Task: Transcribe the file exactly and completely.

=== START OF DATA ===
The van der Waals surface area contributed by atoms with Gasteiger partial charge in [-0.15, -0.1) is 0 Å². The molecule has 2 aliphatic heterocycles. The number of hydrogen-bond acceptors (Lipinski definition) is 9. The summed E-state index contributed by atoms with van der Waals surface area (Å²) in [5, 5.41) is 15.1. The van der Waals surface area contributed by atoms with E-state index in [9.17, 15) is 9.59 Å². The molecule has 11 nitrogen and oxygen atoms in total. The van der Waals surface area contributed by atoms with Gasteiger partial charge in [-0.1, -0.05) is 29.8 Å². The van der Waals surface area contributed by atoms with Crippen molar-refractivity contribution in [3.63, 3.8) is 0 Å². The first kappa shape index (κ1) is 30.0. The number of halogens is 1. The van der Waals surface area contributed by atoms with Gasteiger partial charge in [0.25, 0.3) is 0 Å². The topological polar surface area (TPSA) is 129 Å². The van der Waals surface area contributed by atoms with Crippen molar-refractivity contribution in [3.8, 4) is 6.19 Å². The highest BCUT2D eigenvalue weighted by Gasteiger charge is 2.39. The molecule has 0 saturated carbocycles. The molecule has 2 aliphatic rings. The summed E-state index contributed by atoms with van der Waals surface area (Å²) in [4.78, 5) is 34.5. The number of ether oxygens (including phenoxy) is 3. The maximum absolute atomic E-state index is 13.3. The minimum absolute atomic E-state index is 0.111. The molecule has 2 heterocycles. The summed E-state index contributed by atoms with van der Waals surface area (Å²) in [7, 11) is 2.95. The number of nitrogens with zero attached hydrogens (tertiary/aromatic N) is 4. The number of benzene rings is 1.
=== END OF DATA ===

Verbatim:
The van der Waals surface area contributed by atoms with Gasteiger partial charge in [-0.15, -0.1) is 0 Å². The molecule has 2 aliphatic heterocycles. The number of hydrogen-bond acceptors (Lipinski definition) is 9. The summed E-state index contributed by atoms with van der Waals surface area (Å²) in [5, 5.41) is 15.1. The van der Waals surface area contributed by atoms with E-state index in [9.17, 15) is 9.59 Å². The molecule has 11 nitrogen and oxygen atoms in total. The van der Waals surface area contributed by atoms with Gasteiger partial charge in [-0.1, -0.05) is 29.8 Å². The van der Waals surface area contributed by atoms with Crippen molar-refractivity contribution in [3.63, 3.8) is 0 Å². The first kappa shape index (κ1) is 30.0. The number of halogens is 1. The van der Waals surface area contributed by atoms with Gasteiger partial charge in [0.25, 0.3) is 0 Å². The topological polar surface area (TPSA) is 129 Å². The van der Waals surface area contributed by atoms with Crippen molar-refractivity contribution in [3.8, 4) is 6.19 Å². The highest BCUT2D eigenvalue weighted by Gasteiger charge is 2.39. The molecule has 0 saturated carbocycles. The molecule has 2 aliphatic rings. The summed E-state index contributed by atoms with van der Waals surface area (Å²) in [4.78, 5) is 34.5. The number of ether oxygens (including phenoxy) is 3. The maximum absolute atomic E-state index is 13.3. The minimum absolute atomic E-state index is 0.111. The molecule has 2 heterocycles. The summed E-state index contributed by atoms with van der Waals surface area (Å²) in [7, 11) is 2.95. The number of nitrogens with zero attached hydrogens (tertiary/aromatic N) is 4. The number of benzene rings is 1.